Microsoft Excel is a robust, full-featured tool for workbooks and spreadsheets. Whether you use it at work or at home, using features that save you time means that you can move onto your next chore faster.
Here are several convenient ways to fly through your workbooks, spreadsheets, and related tasks quickly.
1. Time-Saving Templates
One of the best time-savers for most any task is the use of a template. You may use them in Microsoft Word for meeting agendas, newsletters, or reports. In Excel, templates are just as useful. For project timelines, calendars, invoices, budgets, and more, taking advantage of these convenient pre-formatted tools can definitely save you time.
Obtaining templates that you need is just as easy as using them. The Microsoft website offers a variety of Excel templates for calendars, planners, expense trackers, and time sheets. Vertex42 has a nice selection for schedules, budgets, to-do lists, and balance sheets. Another great resource is Spreadsheet 123 for invoices, inventory, sign-in sheets, and attendance forms.
2. Freezing Rows and Columns
If you have a lengthy spreadsheet containing tons of data, you may have to scroll too far down or even across to view it all. This means you will lose sight of your headings and find yourself constantly scrolling back to see them. However, if you freeze the rows and columns, then those headers will remain as you move through your spreadsheet.
- Navigate to the View tab and select Freeze Panes on the ribbon.
- In the Freeze Panes dropdown, select Freeze Top Row, Freeze First Column, or choose both if needed.
Now when you scroll up, down, right, or left, you will notice your headers will remain visible. To unfreeze those rows and columns, just select Freeze Panes command again and click Unfreeze Panes.
Note that in older versions of Excel, the process is a bit different. Select the cell that is common to both the row and column you want to freeze and then click Freeze Panes.
3. Operating the Fill Handle
The fill handle in Excel can be a huge time-saver when you need to populate multiple cells and there are a few different ways this feature can be used. First, you can quickly create a list of numbers that count up by entering 1 into the first cell and 2 in the cell below it. Then, select both cells and when the fill handle appears, just drag to populate the cells as needed.
When using the feature for dates, you can easily fill a column or row in increments of one day. For instance, you can enter 12/25/16 into the cell, select that cell, and when the fill handle appears just drag to add subsequent dates. This maneuver also works with days of the week and months of the year as well as downward through a column and across through a row.
Another handy use for the fill handle is if you need to populate an entire column with the same value for your spreadsheet. If you enter a word or letter, for example, select the cell and double-click the fill handle. This will enter that value into the remaining cells of the column as far down as your spreadsheet has data.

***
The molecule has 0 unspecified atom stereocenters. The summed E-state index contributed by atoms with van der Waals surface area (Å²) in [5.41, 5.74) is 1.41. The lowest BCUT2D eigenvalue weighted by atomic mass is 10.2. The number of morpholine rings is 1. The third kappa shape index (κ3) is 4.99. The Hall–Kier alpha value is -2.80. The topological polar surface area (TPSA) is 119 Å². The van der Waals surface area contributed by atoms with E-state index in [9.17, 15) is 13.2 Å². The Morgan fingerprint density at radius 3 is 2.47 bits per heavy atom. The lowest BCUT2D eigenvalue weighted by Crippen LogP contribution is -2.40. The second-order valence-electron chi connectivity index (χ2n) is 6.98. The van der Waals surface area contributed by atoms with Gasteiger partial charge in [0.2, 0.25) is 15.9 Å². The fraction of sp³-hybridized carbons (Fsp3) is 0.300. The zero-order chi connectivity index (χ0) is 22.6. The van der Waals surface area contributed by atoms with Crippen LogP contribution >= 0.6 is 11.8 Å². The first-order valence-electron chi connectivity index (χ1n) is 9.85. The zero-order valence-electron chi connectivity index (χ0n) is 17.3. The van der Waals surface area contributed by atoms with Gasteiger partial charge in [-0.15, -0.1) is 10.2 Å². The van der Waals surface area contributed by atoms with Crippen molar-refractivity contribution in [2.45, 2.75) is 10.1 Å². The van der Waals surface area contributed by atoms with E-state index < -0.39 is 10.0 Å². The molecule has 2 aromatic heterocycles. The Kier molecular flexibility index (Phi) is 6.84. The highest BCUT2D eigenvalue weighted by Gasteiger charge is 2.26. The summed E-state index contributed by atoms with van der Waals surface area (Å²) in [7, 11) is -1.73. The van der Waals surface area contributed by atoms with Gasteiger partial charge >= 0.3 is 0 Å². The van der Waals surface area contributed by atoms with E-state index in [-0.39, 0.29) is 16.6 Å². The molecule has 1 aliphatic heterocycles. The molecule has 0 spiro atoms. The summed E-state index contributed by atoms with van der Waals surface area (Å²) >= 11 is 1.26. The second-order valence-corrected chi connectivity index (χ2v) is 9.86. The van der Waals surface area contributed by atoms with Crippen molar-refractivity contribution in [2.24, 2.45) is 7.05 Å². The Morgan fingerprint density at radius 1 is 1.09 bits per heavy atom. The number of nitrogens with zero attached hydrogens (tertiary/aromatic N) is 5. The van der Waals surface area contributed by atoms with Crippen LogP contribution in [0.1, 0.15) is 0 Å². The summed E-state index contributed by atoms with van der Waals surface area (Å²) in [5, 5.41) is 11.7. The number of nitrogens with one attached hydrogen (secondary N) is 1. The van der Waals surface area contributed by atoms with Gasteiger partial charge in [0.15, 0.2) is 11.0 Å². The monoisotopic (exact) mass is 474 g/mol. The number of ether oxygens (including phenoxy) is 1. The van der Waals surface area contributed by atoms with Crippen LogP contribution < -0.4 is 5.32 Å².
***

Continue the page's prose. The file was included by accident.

4. Transposing Columns and Rows
If you have a spreadsheet using headings in columns or rows (or both) and decide they would work better the opposite way, there is an easy process to make the change. This saves you from having to retype those headings. Here are the steps to move cells from row headings to column headings.
- Select the cells in the column that contain the headings.
- Either right-click and select Copy or click the Copy button on the Home tab of the ribbon.
- Select the cell in the row and column where you want the headings to start.
- Either right-click and select Paste Special or click Paste and then Paste Special on the Home tab of the ribbon.
- Select the checkbox near the bottom right that says Transpose.
- Click OK.
5. Accessing the Calculator
While you may use an add-in that pops a calculator into the sidebar of your spreadsheet, you can also take advantage of the built-in calculator feature. This is convenient when you want to perform quick calculations that are not formulated into your spreadsheet. And you can add the calculator to either your ribbon or Quick Access toolbar.
To add the calculator to either location, begin by selecting File > Options. Then choose either Customize Ribbon or Quick Access Toolbar, depending on where you want it. In the Choose commands from dropdown box, pick All Commands. Scroll down, click Calculator, and then hit the Add button to insert it into the toolbar. Note that if you choose to add it to your ribbon, you will have to create a custom group and add it there.
6. Linking to Tabs or Cells
If your workbook contains several spreadsheets with data being cross-referenced between them, creating a direct link provides speedy access. This is especially helpful if you are sharing a workbook so that others can jump to that data quickly. Follow these simple steps to create the link:
- Select the cell containing the data that you want to link.
- Either right-click and select Hyperlink or go to the Insert tab and click Hyperlink in the ribbon.
- In the popup window, select Place in this Document.
- Then enter the text to display in that cell, a specific cell reference if desired, and the spreadsheet in the workbook with the data you are linking to.
- Click OK.
7. Using Keyboard Shortcuts
If you are an avid Excel user, then keyboard shortcuts can certainly save you time. While there are almost too many keyboard shortcuts to list, here are several that can speed up your tasks.
- F4 (or Fn + F4) to repeat the last command, including formatting changes such as color or font.
- Alt + H, E, A to erase the contents, formatting, and other data attached to the selected cells.
- Ctrl + W to close a spreadsheet and Ctrl + O to open one.
- Ctrl + Shift + Colon to enter the current time and Ctrl + Shift + Semicolon for the current date.
- Shift + F9 to calculate the active worksheet.
- Shift + Tab to move to the previous cell or option.
- Ctrl + Home to move to the beginning of the spreadsheet.
- Ctrl + Page Down to move to the next spreadsheet in a workbook and Ctrl + Page Up to move to the previous one.
8. Working With AutoSum
Some might think that working with formulas in Excel is too time-intensive to get into. But even for simple equations, these built-in functions can definitely move your spreadsheet work along faster.